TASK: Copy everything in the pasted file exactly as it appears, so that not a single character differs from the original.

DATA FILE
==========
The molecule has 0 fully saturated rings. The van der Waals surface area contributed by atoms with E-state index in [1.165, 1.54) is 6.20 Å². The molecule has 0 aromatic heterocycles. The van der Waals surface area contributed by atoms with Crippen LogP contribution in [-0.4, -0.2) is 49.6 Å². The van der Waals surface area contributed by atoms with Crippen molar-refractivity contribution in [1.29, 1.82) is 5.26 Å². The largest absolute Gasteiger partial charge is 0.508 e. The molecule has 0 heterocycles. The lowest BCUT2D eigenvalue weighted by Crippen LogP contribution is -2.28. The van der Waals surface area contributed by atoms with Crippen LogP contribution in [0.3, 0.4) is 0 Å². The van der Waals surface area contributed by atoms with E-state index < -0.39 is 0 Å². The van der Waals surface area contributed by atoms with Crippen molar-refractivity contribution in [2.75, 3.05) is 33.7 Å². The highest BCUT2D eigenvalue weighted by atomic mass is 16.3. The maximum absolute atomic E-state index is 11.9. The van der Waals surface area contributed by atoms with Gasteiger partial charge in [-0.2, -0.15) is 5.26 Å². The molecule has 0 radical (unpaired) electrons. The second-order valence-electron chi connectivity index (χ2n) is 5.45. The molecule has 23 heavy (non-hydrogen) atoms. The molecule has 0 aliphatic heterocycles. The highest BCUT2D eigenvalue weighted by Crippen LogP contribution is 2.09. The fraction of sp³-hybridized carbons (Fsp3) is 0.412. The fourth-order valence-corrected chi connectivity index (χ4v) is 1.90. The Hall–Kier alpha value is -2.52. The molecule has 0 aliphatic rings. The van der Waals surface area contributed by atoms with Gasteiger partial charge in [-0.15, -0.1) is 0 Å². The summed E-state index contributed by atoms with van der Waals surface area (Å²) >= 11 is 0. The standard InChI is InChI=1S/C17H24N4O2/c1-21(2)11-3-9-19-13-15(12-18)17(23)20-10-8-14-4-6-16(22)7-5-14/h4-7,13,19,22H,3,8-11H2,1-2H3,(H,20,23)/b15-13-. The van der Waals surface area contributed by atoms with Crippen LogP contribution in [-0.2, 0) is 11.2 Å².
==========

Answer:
The molecule has 0 fully saturated rings. The van der Waals surface area contributed by atoms with E-state index in [1.165, 1.54) is 6.20 Å². The molecule has 0 aromatic heterocycles. The van der Waals surface area contributed by atoms with Crippen LogP contribution in [-0.4, -0.2) is 49.6 Å². The van der Waals surface area contributed by atoms with Crippen molar-refractivity contribution in [1.29, 1.82) is 5.26 Å². The largest absolute Gasteiger partial charge is 0.508 e. The molecule has 0 heterocycles. The lowest BCUT2D eigenvalue weighted by Crippen LogP contribution is -2.28. The van der Waals surface area contributed by atoms with Crippen LogP contribution in [0.3, 0.4) is 0 Å². The van der Waals surface area contributed by atoms with E-state index < -0.39 is 0 Å². The van der Waals surface area contributed by atoms with Crippen molar-refractivity contribution in [2.75, 3.05) is 33.7 Å². The highest BCUT2D eigenvalue weighted by atomic mass is 16.3. The maximum absolute atomic E-state index is 11.9. The van der Waals surface area contributed by atoms with Gasteiger partial charge in [-0.2, -0.15) is 5.26 Å². The molecule has 0 radical (unpaired) electrons. The second-order valence-electron chi connectivity index (χ2n) is 5.45. The molecule has 23 heavy (non-hydrogen) atoms. The molecule has 0 aliphatic heterocycles. The highest BCUT2D eigenvalue weighted by Crippen LogP contribution is 2.09. The fraction of sp³-hybridized carbons (Fsp3) is 0.412. The fourth-order valence-corrected chi connectivity index (χ4v) is 1.90. The Hall–Kier alpha value is -2.52. The molecule has 0 aliphatic rings. The van der Waals surface area contributed by atoms with Gasteiger partial charge in [-0.15, -0.1) is 0 Å². The summed E-state index contributed by atoms with van der Waals surface area (Å²) >= 11 is 0. The standard InChI is InChI=1S/C17H24N4O2/c1-21(2)11-3-9-19-13-15(12-18)17(23)20-10-8-14-4-6-16(22)7-5-14/h4-7,13,19,22H,3,8-11H2,1-2H3,(H,20,23)/b15-13-. The van der Waals surface area contributed by atoms with Crippen LogP contribution in [-0.2, 0) is 11.2 Å².